We started working in the schools last Friday. We’re working at two while we’re here; Sazira and Kunzugu Secondary School. Our students are high school aged students, 14-18 years old. Sazira Secondary School is new to the Badili Mtizamo Program, but Kunzugu School has participated for the last couple years. Both schools have been extremely welcoming in what we’re doing. In fact, Delfena stated that Kunzugu School has said that they have noticed great change in their students, and they think the program has great value. I don’t think I was expecting this kind of response, but it makes me really happy to know that the program has a big impact on the students.
I was feeling really nervous while we were driving to school on Friday. I really did not know what to expect. I was not sure about the students English levels and as a result, our ability to create meaningful dialogue about very serious subjects. At the beginning of class Delfena intoduced us and what we would be doing with the student. We also tried to make it clear to the students that we’re here to learn from them as well, as we are students too.
Our first assignment with the classes was to discuss what jobs, traits and characteristics were for boys or for girls. For example, is a teacher a man’s work, or woman’s work, or both? This activity proved a bit difficult. The students, from both schools, had difficulties understanding how to do the activity and I think many of the students responded the way they thought we wanted them to respond (ie. both a man and a woman can be a teacher). I think as we progress through the material we’ll be able to explore this more.
The classroom was silent, and participation was lacking for a great portion of the class. I was feeling really nervous of how the following classes would go if the demenour didn’t change. Fortunately, after we broke off into smaller groups there was a huge change. The students appeared to feel more comfortable with us and each other. In our smaller groups we came up with definitions, ideas and concepts to help us understand gender roles, health, respect and sex. The students are all very smart, and they have a very solid understanding of these concepts. I think back to when I was their age, and I’m not sure I did; specifically what gender roles are. I guess that’s what is interesting about gender roles, is that they are often so engrained in daily life we forget about them and they way they affect our personal world view and our communities.
There were two standout moments for me during my first days at each school. When I was facilitating the discussion on sex in the smaller groups we talked about how in English sex has two meanings: (1) the biology that defines a male and female, and (2) an action. When I had suggested that sex can occur between two people, the students clearly defined the action of sex as being between a male and female. No one in the classes discussed same sex sexual relationships. Even when I suggested that sex can occur between people, the students explicity stated between a male and female. I have many friends and family members who identify as being gay, however in Tanzania, this is against the law. The discussion, or lack of discussion, I had with the student in regards to same sex sexual relations, made me curious of life for LGBTTQ* in Tanzania. How strict is the law? Can people safely express their orientation, and if so how? Is the LGBTTQ* forced to engage in relationships secretly? Can those who identify as LGBTTQ* access health care openly and freely?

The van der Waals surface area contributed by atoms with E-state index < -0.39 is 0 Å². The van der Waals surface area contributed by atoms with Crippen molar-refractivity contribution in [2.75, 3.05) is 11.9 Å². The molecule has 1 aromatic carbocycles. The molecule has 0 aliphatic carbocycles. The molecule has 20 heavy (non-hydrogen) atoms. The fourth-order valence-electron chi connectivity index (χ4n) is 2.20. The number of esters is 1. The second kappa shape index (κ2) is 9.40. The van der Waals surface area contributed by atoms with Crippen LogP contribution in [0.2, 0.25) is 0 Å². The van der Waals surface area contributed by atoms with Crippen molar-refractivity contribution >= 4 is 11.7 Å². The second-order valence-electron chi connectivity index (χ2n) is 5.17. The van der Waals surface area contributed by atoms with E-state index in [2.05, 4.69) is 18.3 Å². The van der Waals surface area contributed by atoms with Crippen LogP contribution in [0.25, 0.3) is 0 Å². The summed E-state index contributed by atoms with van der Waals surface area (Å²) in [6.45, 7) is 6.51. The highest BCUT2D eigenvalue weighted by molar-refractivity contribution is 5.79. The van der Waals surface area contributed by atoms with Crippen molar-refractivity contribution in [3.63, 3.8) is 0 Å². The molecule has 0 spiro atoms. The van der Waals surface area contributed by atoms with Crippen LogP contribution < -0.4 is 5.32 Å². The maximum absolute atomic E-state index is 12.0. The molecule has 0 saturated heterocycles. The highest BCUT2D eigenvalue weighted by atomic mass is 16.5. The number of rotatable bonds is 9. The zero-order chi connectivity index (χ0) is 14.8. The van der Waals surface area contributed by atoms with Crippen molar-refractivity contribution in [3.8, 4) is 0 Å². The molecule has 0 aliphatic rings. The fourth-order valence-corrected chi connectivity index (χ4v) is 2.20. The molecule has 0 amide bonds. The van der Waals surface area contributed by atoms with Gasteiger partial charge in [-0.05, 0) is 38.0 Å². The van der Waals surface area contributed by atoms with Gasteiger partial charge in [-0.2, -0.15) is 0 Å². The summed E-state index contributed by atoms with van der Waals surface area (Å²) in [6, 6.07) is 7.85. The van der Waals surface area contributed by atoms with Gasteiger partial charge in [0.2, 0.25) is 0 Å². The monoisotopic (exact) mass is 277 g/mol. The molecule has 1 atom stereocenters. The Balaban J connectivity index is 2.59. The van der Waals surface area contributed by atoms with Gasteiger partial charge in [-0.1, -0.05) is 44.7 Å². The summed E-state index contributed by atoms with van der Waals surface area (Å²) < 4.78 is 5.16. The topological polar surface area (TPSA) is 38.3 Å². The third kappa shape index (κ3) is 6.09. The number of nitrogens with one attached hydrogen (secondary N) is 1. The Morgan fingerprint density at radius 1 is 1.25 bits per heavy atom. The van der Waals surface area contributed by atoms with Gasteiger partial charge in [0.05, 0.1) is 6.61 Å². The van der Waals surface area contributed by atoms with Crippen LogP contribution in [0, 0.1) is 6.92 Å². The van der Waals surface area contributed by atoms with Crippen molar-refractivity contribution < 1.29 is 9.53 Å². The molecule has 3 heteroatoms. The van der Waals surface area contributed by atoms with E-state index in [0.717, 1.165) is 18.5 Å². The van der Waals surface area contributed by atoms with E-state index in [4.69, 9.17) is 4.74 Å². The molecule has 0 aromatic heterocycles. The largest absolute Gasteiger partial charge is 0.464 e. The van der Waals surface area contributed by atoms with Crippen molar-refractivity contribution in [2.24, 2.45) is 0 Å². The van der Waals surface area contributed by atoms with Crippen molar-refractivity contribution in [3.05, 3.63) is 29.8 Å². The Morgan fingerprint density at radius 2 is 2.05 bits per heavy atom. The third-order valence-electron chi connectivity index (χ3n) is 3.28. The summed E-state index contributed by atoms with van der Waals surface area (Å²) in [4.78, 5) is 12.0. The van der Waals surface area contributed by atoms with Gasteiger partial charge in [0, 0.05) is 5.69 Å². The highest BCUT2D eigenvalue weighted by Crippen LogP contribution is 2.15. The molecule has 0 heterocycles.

Also, while I was facilitating the discussion on sex, the topic of abortion came up. A student made a comment of using a sharp pointy object to terminate an unwanted pregnancy. I was fairly shocked when I heard this, because everything I know about abortion includes seeking professional help. I defined what the student said as ‘abortion’, and I asked where woman could go to get one. I remember feeling happy as one of the students told me ‘hospital’. I’m not sure if the initial comment was due to a barrier in language, or if it is common for abortions to take place without medical help, but I had felt that the student was referring to was a home practice. I’m not sure how common abortions are or if they are even legal in Tanzania. I hope to explore all my questions with CPAR.
My questions also have me thinking about what the needs are for the students in our classrooms and how, as a group, we can best address their needs. I want to ensure that I am culturally appropriate in my responses to the students. I want my responses to allow the students to critically reflect on their ideologies, and society’s ideologies surrounding the issues of sexual reproductive health and gender. There are no right or wrong answers. I know I need to remember to use empathy; to see the world through their eyes. Tomorrow for our class we are facilitating discussions on discrimination, assertiveness and gender violence. All of this will be extremely important to bring to my work tomorrow.
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